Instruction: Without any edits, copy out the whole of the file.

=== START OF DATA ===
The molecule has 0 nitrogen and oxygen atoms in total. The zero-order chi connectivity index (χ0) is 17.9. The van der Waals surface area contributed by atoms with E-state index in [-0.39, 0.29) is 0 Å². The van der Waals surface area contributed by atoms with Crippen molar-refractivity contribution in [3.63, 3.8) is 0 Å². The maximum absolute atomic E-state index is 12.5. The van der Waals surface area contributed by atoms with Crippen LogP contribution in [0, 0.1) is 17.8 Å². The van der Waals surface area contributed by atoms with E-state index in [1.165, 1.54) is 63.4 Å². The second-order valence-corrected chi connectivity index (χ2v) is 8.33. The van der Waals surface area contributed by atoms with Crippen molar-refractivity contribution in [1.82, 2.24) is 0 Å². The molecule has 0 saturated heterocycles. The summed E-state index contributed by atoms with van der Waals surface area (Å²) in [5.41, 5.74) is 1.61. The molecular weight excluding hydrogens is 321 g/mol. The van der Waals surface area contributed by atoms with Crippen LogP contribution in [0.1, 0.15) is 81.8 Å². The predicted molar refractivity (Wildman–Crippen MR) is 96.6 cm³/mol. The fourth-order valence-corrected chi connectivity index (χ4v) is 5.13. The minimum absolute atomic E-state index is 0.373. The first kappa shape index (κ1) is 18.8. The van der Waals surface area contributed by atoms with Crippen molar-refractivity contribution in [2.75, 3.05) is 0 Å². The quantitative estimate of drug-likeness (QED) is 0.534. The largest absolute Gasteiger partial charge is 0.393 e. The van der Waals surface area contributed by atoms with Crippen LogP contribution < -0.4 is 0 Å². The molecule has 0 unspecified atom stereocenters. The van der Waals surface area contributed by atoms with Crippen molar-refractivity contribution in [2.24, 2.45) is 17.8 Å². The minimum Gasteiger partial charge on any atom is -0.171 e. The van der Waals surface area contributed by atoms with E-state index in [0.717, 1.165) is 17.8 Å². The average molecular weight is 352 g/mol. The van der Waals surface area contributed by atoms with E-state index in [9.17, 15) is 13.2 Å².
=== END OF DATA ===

The molecule has 0 nitrogen and oxygen atoms in total. The zero-order chi connectivity index (χ0) is 17.9. The van der Waals surface area contributed by atoms with E-state index in [-0.39, 0.29) is 0 Å². The van der Waals surface area contributed by atoms with Crippen molar-refractivity contribution in [3.63, 3.8) is 0 Å². The maximum absolute atomic E-state index is 12.5. The van der Waals surface area contributed by atoms with Crippen LogP contribution in [0, 0.1) is 17.8 Å². The van der Waals surface area contributed by atoms with E-state index in [1.165, 1.54) is 63.4 Å². The second-order valence-corrected chi connectivity index (χ2v) is 8.33. The van der Waals surface area contributed by atoms with Crippen molar-refractivity contribution in [1.82, 2.24) is 0 Å². The molecule has 0 saturated heterocycles. The summed E-state index contributed by atoms with van der Waals surface area (Å²) in [5.41, 5.74) is 1.61. The molecular weight excluding hydrogens is 321 g/mol. The van der Waals surface area contributed by atoms with Crippen LogP contribution in [0.1, 0.15) is 81.8 Å². The predicted molar refractivity (Wildman–Crippen MR) is 96.6 cm³/mol. The fourth-order valence-corrected chi connectivity index (χ4v) is 5.13. The minimum absolute atomic E-state index is 0.373. The first kappa shape index (κ1) is 18.8. The van der Waals surface area contributed by atoms with Crippen molar-refractivity contribution in [2.75, 3.05) is 0 Å². The quantitative estimate of drug-likeness (QED) is 0.534. The largest absolute Gasteiger partial charge is 0.393 e. The van der Waals surface area contributed by atoms with Crippen LogP contribution < -0.4 is 0 Å². The molecule has 0 unspecified atom stereocenters. The van der Waals surface area contributed by atoms with Crippen molar-refractivity contribution in [2.24, 2.45) is 17.8 Å². The minimum Gasteiger partial charge on any atom is -0.171 e. The van der Waals surface area contributed by atoms with E-state index in [0.717, 1.165) is 17.8 Å². The average molecular weight is 352 g/mol. The van der Waals surface area contributed by atoms with E-state index in [9.17, 15) is 13.2 Å².